Having created some algorithms (Given's rotations for QR, Gaussian Elimination with Pivoting for PLU), we now turn to studying the properties of these algorithms, so that we can use them in a reliable manner. The possible properties to study include

Scientific Computing |
Complexity Theory |
Numerical Analysis |
---|---|---|

Timings | Operation count | Stability |

Storage cost | Complexity | Convergence |

Error tests |

The simplest test is to just time the algorithm. In Julia, this is possible using thr `@time`

macro:

In [5]:

```
n=1000
A=rand(n,n)
# Timing
@time lu(A);
@time qr(A);
```

We can infer from this calculation that QR takes roughly 3.5x as long as PLU. Doubling the value `n`

verifies this observation:

In [6]:

```
n=2000
A=rand(n,n)
# Timing
@time lu(A);
@time qr(A);
```

We can test the algorithms error. For example, we have:

In [20]:

```
n=1000
A=rand(n,n)
Q,R=qr(A)
maximum(abs(Q*R-A))
```

Out[20]:

In [21]:

```
L,U,p=lu(A)
P=eye(n)[:,p]
maximum(abs(P*L*U-A))
```

Out[21]:

We observe that QR is slightly more accurate than PLU for random matrices.

It is too prohibitive to count total number of operations, and indeed different operations have different costs. So we use a short hand and count only the *Floating Point Operations* (FLOPs): this is the number of floating point operations such as addition, division, etc. (Note: Other conventions count an addition combined with a multiplication as a single FLOP, but we won't use that.)

The following is the number of FLOPs per line for `backsubstitution`

. The only floating point operations are on lines 9 and 12:

In [12]:

```
# back substitution for upper triangular matrices U\b
function backsubstitution(U,b)
n=size(U,1)
x=zeros(n) # n^2 operations but 0 FLOPS
for k=n:-1:1 # n times
r=b[k]
for j=k+1:n # n-k times
r = r- U[k,j]*x[j] # one multiplication + one addition
# 2 FLOPS
end
x[k]=r/U[k,k] # 1 division
# 1 FLOP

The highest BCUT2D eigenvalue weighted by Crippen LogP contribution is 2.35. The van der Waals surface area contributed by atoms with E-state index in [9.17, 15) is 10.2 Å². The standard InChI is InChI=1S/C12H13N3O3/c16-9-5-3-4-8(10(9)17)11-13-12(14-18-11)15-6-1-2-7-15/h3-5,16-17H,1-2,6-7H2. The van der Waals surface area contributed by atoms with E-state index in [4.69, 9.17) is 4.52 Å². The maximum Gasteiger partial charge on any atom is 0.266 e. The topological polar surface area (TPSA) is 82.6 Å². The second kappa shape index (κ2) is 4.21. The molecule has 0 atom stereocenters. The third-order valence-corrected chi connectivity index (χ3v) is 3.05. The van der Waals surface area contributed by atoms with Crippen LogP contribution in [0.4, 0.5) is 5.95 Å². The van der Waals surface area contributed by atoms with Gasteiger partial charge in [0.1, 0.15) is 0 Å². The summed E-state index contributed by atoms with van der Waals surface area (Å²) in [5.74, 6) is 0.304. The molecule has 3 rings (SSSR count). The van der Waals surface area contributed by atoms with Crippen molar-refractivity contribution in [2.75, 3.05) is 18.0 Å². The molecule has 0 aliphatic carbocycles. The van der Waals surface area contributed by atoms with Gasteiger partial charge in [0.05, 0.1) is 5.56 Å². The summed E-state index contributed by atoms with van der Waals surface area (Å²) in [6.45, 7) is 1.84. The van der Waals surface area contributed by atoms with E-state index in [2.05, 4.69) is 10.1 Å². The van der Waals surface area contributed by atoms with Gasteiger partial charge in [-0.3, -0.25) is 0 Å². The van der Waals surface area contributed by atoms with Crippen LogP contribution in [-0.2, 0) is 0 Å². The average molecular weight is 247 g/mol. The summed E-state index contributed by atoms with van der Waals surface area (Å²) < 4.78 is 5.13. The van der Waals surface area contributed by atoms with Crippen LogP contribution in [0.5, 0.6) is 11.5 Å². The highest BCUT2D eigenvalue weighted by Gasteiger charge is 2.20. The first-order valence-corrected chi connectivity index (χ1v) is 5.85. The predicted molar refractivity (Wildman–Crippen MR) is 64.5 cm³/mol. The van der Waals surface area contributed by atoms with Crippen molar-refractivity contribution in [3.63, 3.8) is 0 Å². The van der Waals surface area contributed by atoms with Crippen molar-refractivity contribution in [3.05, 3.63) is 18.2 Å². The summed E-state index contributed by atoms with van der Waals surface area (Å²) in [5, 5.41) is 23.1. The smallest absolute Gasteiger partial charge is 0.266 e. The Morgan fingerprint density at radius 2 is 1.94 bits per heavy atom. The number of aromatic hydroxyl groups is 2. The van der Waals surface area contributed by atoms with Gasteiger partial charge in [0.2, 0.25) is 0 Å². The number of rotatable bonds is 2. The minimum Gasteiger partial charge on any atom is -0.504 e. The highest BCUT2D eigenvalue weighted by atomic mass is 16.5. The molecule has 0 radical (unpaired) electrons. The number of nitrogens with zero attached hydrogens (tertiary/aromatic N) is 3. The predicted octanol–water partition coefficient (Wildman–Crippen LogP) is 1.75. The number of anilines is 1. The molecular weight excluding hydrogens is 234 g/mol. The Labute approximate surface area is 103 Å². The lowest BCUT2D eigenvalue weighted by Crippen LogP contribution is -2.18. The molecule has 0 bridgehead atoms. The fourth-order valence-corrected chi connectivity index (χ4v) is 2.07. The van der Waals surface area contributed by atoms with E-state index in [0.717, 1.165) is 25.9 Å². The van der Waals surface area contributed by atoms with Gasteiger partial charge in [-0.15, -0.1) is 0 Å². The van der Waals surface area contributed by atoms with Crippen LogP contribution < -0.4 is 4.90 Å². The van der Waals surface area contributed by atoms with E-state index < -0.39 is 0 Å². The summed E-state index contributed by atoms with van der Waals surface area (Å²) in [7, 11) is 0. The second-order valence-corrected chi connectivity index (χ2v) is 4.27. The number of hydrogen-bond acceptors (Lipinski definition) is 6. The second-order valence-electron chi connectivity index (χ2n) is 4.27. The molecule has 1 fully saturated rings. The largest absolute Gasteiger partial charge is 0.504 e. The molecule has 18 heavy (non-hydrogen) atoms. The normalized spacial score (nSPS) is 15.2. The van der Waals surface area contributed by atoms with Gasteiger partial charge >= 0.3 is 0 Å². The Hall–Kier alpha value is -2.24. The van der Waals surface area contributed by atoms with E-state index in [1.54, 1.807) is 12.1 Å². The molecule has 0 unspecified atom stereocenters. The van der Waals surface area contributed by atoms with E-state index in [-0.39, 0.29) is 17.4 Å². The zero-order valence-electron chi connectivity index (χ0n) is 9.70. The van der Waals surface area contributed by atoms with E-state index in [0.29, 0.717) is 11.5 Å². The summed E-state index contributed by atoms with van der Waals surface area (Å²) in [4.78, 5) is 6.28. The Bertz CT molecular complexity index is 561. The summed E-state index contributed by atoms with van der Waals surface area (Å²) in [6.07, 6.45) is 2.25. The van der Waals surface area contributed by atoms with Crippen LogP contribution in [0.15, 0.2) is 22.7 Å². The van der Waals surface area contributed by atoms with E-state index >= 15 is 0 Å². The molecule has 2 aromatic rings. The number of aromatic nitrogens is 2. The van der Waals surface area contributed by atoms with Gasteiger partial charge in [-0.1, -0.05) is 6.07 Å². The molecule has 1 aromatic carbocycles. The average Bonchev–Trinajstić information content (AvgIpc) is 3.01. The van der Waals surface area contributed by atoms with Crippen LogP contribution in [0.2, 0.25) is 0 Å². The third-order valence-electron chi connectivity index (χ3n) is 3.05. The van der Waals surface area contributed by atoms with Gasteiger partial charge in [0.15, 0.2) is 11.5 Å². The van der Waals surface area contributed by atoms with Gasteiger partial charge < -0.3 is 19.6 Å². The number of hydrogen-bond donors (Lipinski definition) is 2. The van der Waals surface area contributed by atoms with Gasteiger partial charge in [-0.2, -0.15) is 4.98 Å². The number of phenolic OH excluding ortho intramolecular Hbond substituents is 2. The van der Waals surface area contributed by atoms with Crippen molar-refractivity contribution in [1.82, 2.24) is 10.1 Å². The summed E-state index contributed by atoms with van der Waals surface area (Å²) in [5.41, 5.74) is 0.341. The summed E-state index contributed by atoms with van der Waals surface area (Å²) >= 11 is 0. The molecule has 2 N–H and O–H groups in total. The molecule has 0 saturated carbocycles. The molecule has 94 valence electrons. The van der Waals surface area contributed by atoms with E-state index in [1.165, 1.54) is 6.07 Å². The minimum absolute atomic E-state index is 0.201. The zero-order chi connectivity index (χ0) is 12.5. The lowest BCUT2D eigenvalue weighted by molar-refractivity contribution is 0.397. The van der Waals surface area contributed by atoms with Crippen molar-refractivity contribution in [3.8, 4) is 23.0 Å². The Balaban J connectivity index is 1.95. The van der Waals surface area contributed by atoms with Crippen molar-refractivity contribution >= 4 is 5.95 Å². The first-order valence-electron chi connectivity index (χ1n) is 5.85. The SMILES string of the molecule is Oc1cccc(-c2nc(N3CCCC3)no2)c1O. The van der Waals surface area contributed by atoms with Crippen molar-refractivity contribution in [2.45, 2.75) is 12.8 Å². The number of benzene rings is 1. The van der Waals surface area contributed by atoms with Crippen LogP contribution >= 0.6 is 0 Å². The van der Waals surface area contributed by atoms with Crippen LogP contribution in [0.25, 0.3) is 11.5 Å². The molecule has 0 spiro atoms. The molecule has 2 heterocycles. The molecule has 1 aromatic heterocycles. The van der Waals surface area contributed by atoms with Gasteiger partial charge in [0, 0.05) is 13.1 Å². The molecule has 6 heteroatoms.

end
x
end
```

Out[12]:

However, the for loops mean these lines are called multiple times. Therefore, to determine the true complexity we have to count the number of operations for each for loop. the outer for look is called `n`

times, and the inner for loop for `j`

running from `k+1`

to `n`

. Thus we get:

Total number of FLOPS for backsubstitution: $$ \sum_{k=1}^n \left(\hbox{(# of FLOPs on line 12)} + \sum_{j=k+1}^n \hbox{(# of FLOPs on line 9)} \right)$$ $$= \sum_{k=1}^n \left(1 + \sum_{j=k+1}^n 2 \right)= \sum_{k=1}^n \left(1 + 2 (n-k) \right)= n + 2n^2 - 2\sum_{k=1}^n k = n + 2n^2 - 2 {n^2-n \over 2} $$ $$= n^2+2n$$

We now introduce big-o and little-o notation, which simplify expressing algorithm costs. We write (Big-O)

$$f(n) = O(\alpha(n))$$as $n \rightarrow \infty$ if and only if there exists a constant $C > 0$ and $N > 0$ such that for all $n\geq N$

$$|{f(n)}| \leq C |\alpha(n)|.$$For example, $n^2 + 2n = O(n^2)$ since $n^2 + 2n \leq 3 n^2$. We can see this graphically:

In [23]:

```
using PyPlot
n=linspace(1.,1000.,1000)
plot(n,n.^2 + 2n)
plot(n,3n.^2);
```

We write (little-O)

$$f(n) = o(\alpha(n))$$as $n \rightarrow \infty$ if and only if for every constant $C > 0$ there exists an $N > 0$ such that for all $n\geq N$

$$|{f(n)}| < C |\alpha(n)|.$$Thus we have $n^2 + 2n = o(n^3)$. Or another example is $n \log n = o(n^2)$. Here we see this pictorially: for small $C = 0.01$, $0.01 n^2$ still exceeds $n \log n$ when $n$ is sufficiently large:

In [24]:

```
n=linspace(1.,1000.,1000)
plot(n,n.*log(n))
plot(n,0.01n.^2)
```

Out[24]: